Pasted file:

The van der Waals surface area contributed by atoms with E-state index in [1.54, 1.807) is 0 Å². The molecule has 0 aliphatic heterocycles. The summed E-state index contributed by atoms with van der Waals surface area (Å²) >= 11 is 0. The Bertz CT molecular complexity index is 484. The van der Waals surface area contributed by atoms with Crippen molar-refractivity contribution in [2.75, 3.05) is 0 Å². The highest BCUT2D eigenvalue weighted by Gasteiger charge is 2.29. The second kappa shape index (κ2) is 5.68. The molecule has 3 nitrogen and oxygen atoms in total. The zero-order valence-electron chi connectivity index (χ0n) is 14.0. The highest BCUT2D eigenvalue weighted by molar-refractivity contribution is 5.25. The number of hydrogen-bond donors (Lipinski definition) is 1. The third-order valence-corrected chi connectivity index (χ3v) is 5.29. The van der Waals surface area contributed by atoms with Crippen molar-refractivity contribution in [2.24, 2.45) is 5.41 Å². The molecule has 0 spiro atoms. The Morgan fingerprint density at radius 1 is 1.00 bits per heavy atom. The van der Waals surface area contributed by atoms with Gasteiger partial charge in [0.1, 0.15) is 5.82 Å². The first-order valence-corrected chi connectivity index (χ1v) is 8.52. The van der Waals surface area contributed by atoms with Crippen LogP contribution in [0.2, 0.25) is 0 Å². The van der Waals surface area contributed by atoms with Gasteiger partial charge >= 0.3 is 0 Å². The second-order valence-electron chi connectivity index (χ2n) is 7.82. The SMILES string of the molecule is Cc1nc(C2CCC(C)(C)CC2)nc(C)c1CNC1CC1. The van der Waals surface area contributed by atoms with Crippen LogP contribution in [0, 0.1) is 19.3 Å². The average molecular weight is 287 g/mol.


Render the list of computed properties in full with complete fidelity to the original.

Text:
The van der Waals surface area contributed by atoms with E-state index in [1.54, 1.807) is 0 Å². The molecule has 0 aliphatic heterocycles. The summed E-state index contributed by atoms with van der Waals surface area (Å²) >= 11 is 0. The Bertz CT molecular complexity index is 484. The van der Waals surface area contributed by atoms with Crippen molar-refractivity contribution in [2.75, 3.05) is 0 Å². The highest BCUT2D eigenvalue weighted by Gasteiger charge is 2.29. The second kappa shape index (κ2) is 5.68. The molecule has 3 nitrogen and oxygen atoms in total. The zero-order valence-electron chi connectivity index (χ0n) is 14.0. The highest BCUT2D eigenvalue weighted by molar-refractivity contribution is 5.25. The number of hydrogen-bond donors (Lipinski definition) is 1. The third-order valence-corrected chi connectivity index (χ3v) is 5.29. The van der Waals surface area contributed by atoms with Crippen molar-refractivity contribution in [2.24, 2.45) is 5.41 Å². The molecule has 0 spiro atoms. The Morgan fingerprint density at radius 1 is 1.00 bits per heavy atom. The van der Waals surface area contributed by atoms with Gasteiger partial charge in [0.1, 0.15) is 5.82 Å². The first-order valence-corrected chi connectivity index (χ1v) is 8.52. The van der Waals surface area contributed by atoms with Crippen LogP contribution in [0.2, 0.25) is 0 Å². The van der Waals surface area contributed by atoms with Gasteiger partial charge >= 0.3 is 0 Å². The second-order valence-electron chi connectivity index (χ2n) is 7.82. The SMILES string of the molecule is Cc1nc(C2CCC(C)(C)CC2)nc(C)c1CNC1CC1. The van der Waals surface area contributed by atoms with Crippen LogP contribution in [0, 0.1) is 19.3 Å². The average molecular weight is 287 g/mol.